Tag Archives: books

Little Free Library #2321, Tacoma

Tacoma has two little free libraries which are part of the Little Free Library Project. http://www.littlefreelibrary.org/.

This “Little Free Library” is located at 4617 North 10th Street, Tacoma, WA. It is a darling blue box with a white door and a wine cork handle. Inside there are about a dozen books and of the few that I had previously read they are good quality reads. It is part of a community movement which offers free books. Per the Wikipedia article, there are currently over 200 of these libraries. There are building plans to create the containers or participate may design their own. Each of the libraries is registered and can be located by their GPS coordinates. Per the website:

Our Mission

  • To promote literacy and the love of reading by building free book exchanges worldwide.
  • To build a sense of community as we share skills, creativity, and wisdom across generations
  • To build more than 2,510 libraries around the world – more than Andrew Carnegie–and then more.


Tacoma Community College Library

Yesterday I had a meeting at Tacoma Community College (TCC) and while there I stopped at the library. It had a wonderful, comfortable ambiance with plenty of study carrels, tables and of course resources.


Hidden Treasures in the Old Trolly Building

Today we stopped at Hidden Treasures in The Old Trolley Building. The street address is 3902 South 12th.  The store’s space was larger than I first expected and includes a lovely tea room. Hidden Treasures really is packed full of interesting items — glassware, decorative items, vintage clothes, books, etc. And the owner’s (I think it was the owner) two darling dogs were there to interact with potential buyers. I’m thinking about going back for the rooster! More about Hidden Treasure here http://www.oldtrolleybuilding.com/hidden-treasures/index.html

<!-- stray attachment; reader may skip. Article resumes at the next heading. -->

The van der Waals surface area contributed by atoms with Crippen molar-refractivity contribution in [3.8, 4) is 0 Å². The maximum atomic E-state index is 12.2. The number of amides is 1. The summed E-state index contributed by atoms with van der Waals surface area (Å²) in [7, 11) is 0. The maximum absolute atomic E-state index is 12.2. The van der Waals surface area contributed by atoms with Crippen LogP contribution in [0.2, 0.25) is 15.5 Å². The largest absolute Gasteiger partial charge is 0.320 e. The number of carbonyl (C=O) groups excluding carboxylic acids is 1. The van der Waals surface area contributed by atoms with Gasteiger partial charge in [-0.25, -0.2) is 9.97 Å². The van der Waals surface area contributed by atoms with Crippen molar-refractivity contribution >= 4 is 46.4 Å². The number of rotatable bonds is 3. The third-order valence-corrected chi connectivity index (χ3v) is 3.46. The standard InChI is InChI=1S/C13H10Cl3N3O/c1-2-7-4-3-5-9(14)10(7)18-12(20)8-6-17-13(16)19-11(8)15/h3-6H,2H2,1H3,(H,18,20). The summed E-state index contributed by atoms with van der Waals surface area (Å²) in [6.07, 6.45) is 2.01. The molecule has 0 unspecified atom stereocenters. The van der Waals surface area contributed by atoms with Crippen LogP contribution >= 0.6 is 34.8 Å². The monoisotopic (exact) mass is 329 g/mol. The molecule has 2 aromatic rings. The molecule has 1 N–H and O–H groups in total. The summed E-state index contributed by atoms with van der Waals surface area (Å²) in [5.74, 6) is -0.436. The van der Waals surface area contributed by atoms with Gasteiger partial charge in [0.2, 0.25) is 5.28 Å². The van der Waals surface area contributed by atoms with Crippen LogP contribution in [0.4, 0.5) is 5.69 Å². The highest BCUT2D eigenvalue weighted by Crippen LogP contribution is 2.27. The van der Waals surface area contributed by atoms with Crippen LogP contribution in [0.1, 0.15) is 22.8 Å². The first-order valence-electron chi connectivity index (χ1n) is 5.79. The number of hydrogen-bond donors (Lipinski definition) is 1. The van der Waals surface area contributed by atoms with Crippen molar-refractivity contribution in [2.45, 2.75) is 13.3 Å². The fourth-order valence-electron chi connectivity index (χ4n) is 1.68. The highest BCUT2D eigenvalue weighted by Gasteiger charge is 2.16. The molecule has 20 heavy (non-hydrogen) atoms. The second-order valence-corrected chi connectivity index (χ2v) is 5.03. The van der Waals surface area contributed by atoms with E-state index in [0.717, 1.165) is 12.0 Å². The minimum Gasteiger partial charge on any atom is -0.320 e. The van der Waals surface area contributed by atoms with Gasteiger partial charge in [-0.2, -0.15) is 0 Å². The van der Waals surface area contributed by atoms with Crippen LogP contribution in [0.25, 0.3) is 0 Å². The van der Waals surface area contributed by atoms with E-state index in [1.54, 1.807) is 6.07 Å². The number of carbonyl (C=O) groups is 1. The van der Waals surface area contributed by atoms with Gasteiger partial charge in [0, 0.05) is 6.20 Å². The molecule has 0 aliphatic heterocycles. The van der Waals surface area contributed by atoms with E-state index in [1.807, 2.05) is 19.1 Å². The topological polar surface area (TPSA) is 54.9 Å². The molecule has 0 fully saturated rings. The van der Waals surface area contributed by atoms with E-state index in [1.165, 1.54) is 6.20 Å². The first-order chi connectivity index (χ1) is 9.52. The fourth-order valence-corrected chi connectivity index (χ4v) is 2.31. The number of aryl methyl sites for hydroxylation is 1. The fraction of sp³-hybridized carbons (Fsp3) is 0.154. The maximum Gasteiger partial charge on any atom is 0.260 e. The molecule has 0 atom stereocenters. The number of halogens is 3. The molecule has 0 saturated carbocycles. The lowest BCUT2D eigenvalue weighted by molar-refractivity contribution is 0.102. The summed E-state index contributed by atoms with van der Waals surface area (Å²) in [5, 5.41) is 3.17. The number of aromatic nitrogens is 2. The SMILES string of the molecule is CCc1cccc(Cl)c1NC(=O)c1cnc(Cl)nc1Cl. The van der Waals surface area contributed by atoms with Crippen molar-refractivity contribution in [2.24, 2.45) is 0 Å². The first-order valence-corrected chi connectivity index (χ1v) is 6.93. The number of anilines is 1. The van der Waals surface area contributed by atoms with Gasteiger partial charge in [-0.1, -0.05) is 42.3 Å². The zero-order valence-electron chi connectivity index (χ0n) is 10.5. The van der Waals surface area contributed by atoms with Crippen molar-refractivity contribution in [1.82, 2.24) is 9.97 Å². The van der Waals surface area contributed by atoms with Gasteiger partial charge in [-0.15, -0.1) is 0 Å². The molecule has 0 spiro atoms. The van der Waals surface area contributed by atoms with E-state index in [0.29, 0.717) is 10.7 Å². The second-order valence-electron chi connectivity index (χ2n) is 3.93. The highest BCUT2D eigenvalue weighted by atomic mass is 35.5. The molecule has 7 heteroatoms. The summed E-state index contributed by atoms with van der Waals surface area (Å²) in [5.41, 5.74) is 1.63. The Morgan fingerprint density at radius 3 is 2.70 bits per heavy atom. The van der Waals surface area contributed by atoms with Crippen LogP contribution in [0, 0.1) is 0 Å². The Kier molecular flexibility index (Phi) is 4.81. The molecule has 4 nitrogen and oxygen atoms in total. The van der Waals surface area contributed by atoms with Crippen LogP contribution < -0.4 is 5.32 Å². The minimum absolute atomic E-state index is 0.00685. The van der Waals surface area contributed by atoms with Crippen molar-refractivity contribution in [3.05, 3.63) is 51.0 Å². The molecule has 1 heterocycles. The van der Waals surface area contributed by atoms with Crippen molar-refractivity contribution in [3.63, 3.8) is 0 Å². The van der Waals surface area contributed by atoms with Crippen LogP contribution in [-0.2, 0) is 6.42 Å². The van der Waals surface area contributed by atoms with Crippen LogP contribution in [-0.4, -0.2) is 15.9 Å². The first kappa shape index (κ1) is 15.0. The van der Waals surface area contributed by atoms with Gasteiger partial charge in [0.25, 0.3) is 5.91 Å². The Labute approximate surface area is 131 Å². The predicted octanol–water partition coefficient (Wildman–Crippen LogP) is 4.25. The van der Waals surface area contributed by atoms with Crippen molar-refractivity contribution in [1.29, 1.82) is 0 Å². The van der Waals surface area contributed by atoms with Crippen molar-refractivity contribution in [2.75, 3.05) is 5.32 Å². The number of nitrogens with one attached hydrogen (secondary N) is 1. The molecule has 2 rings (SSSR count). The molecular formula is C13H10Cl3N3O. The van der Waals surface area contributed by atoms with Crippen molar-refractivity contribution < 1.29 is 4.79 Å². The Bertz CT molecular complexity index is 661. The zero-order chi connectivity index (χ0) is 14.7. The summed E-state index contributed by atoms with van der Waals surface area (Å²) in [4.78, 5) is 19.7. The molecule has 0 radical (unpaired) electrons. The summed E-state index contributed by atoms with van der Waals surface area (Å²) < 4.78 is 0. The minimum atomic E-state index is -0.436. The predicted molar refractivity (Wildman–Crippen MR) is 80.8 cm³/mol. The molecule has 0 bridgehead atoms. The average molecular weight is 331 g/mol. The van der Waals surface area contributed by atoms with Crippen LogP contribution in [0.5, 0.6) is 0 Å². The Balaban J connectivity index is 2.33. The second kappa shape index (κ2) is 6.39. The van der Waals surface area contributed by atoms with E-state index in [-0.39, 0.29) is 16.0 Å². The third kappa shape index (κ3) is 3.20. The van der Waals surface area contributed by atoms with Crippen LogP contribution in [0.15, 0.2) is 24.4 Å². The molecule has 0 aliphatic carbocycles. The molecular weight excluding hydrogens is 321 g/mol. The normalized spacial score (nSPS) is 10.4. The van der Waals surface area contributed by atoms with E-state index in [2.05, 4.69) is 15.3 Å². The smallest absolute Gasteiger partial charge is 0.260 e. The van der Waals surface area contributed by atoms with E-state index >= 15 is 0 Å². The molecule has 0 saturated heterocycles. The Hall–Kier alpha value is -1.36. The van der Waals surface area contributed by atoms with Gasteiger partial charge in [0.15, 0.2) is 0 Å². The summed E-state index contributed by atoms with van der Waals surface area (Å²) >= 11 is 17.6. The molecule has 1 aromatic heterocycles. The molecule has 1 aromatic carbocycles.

The building was constructed in 1890 as the Steilacoom Line Powerhouse for the Tacoma & Steilacoom streetcar line. By 1896 it was being used for railroad car storage and in1912 it was being used for commercial fuel and feed storage.  In 1916 the railroad tracks were removed. In 1947 it was remodeled into the A-G Food Mart and Emmons Apartments. Other occupants have included a drugstore, meat market, salon, barbershop, paper products, hobby shop, furniture shop, lawn mower repair, sign maker, Radio & TV sales and repair, restaurant, carpet store and a preschool. More info about the building can be found here



Need a book?

Need a book? by Gexydaf

Friday I went off to the Scholastic Books warehouse at 9631 Lathrop Industrial Drive S.W., Olympia, WA 98512. I was on a mission to purchase books for two school libraries. Scholastic books is the largest children’s book seller in the world and there warehouse is only open to school employees and book fair volunteers. While the shopping itself can be a little overwhelming (so many books and people), the people are wonderful.


While I was there I picked up ten copies of the new Wimpy Kid book (5 per school) because yes, it is just that popular!



UP Library


Today I finally went to the new Pierce County Library at 3609 Market Place W. University Place, WA 98466. What a welcoming library it is! It is, the layout is open with lovely light (on a rainy day). I’m not use to self checkout, but it was so easy to grab the book I had on hold and scan away. I especially like how the space flows into the entry area. Based on the number of patrons, other folks are also enjoying the space.